I'm a fairly big fan of feminist philosophy; I've read pretty widely in it since undergrad. And I always try to make sure that I have short units on feminist philosophy in both my courses, Intro and Ethics, despite the fact that they are lower-level surveys and the number of things I should be covering in them, and would be covering in a rational universe that gave teachers what they needed, is far larger than I could possibly cover in a term. I think everyone should take at least a bit of interest in the field, and here are three reasons you should, too.
(1) There's the obvious one that the basic goal in feminist philosophy is a good and reasonable one: justice for women (and, indeed, everyone).
(2) I find the most common misconception about feminist philosophy is that people think it is a relatively homogeneous field. In fact, it is extraordinarily diverse. As I think I mentioned somewhere before when talking about Hypatia, the major feminist philosophy journal, feminist philosophy is not a narrow-topic field. Just as history of philosophy in some sense covers everything in philosophy, considered historically, so feminist philosophy in some sense covers everything in philosophy, considered in light of justice for women. And on most of the major topics feminist philosophers have a wide variety of views, and there are enough people doing it (despite the various ways in which it is marginalized) that there is well-developed discussion and argument on many fronts. This is actually one of the exciting things about feminist philosophy at present, I think; lots of intelligent minds with diverse backgrounds arguing things out is exactly the sort of infrastructure on which excellent philosophical work gets built.
(3) There's chaff among the wheat of feminist philosophy, of course, but my own assessment is that there's actually much less than in more 'mainstream' fields of philosophy, and the reason for this is that there is less room for taking things for granted. I mean, while everyone takes things for granted, feminist philosophy is an area in which there is a greater likelihood of someone pointing it out. And whatever your answers, part of your reading really should be something that raises questions about things you usually take for granted.
Here are some works in feminist philosophy, or relevant to it, that I would recommend.
* Lorraine Code, What Can She Know?
* Lorraine Code, Epistemic Responsibility
The second of these I would place as one of the better works on epistemology that has been written in the past twenty-five years. The first is quite good, too. She has another book, Ecological Thinking, that has some good points, but that I think gets too bogged down in vague generalities at too many points to be very successful.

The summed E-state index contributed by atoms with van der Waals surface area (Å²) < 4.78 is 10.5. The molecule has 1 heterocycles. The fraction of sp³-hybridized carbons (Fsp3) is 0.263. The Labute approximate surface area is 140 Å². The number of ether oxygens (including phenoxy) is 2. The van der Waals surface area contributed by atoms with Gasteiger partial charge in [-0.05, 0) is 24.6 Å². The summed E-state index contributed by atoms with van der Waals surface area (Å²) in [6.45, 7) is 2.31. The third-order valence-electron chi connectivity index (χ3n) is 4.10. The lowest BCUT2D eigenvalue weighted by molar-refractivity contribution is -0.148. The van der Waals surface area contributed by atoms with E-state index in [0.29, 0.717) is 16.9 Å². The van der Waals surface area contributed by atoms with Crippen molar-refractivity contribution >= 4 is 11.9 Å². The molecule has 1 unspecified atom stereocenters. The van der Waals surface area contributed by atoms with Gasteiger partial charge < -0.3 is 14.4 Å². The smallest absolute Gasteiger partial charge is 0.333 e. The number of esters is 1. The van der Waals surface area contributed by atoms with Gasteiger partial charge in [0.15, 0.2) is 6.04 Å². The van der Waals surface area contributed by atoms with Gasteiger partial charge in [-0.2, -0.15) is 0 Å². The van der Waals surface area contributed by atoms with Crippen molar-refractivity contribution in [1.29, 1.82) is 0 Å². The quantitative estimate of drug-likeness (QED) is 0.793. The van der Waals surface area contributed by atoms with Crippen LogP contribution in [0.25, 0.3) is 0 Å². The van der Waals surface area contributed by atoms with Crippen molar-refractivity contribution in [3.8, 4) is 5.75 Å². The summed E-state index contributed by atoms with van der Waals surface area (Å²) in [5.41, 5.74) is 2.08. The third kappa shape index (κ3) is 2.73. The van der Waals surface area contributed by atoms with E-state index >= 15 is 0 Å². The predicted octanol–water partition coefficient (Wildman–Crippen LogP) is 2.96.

* Miranda Fricker, Epistemic Injustice
This is one of those books that I'm going to have to go back to and give a much closer reading; there are too many interesting ideas and too much excellent thought here to do justice to in a single quick reading.
* Charlotte Perkins Gilman, Herland
Not a work of feminist philosophy, per se, being an early feminist utopia novel. But it's readable, fun, and raises interesting questions.
* Susanne DeCrane, Aquinas, Feminism, and the Common Good
This is in many ways an exemplary work of feminist history of philosophy. A number of things I disagree with, but always worth thinking about.
* Annette Baier, The Commons of the Mind
A bit broader than what people usually think of as feminist philosophy, but relevant to it, through and through.
* Nell Noddings, Caring
Ethics; I think Noddings often skips too many steps in her arguments, but the core ideas are really worthy of reflection.
* Sandra Harding, Whose Science? Whose Knowledge?
Harding is very widely misunderstood. One can get a good entrance into her work if you start with the question: What role do we give to scientific investigation and practice in the ethical character of our society?
* Mary Wollstonecraft, A Vindication of the Rights of Woman
* John Stuart Mill, The Subjugation of Women
Classics that you should have read anyway.
* Mary Astell, A Serious Proposal to the Ladies
* Mary Astell, A Serious Proposal to the Ladies, Part II
* Damaris Masham, Occasional Thoughts in Reference to a Vertuous or Christian Life
Should be classics that you should have read anyway.
* Catherine Beecher, A Treatise on Domestic Economy
* Sarah Grimke, Letters on the Equality of the Sexes and the Condition of Women
A superficial reading could lead one to take Beecher's work as a very conservative women-in-the-home sort of work, and Beecher was, in fact, very conservative and very critical of a number of strands of nineteenth century feminist thought. But closer look at the work shows hundreds of ways in which Beecher takes a strand of the common view of the 'domesticity' thought to be appropriate to women and shows that if people actually allowed women to follow through on it, rather than hampering them in it, it would inexorably lead to women playing a larger and more powerful role in society. The elder Grimke sister's work forms a useful balance to Beecher's work, since they were in many ways representatives of opposing sides in the drive for equality and votes for women in the nineteenth century (they had opposing views about the best way to go about obtaining such things).
* Marjorie Suchoki, The End of Evil
Lots I disagreed with here; but this is a very interesting attempt at a feminist process theology.
* Simone de Beauvoir, The Ethics of Ambiguity
Better, I think, than her more famous work, The Second Sex (and better also than much of Sartre's work).
The list could possibly be expanded; but it's enough to start you on your way, assuming you haven't already started. And if you have already started, do you have any recommendations of your own?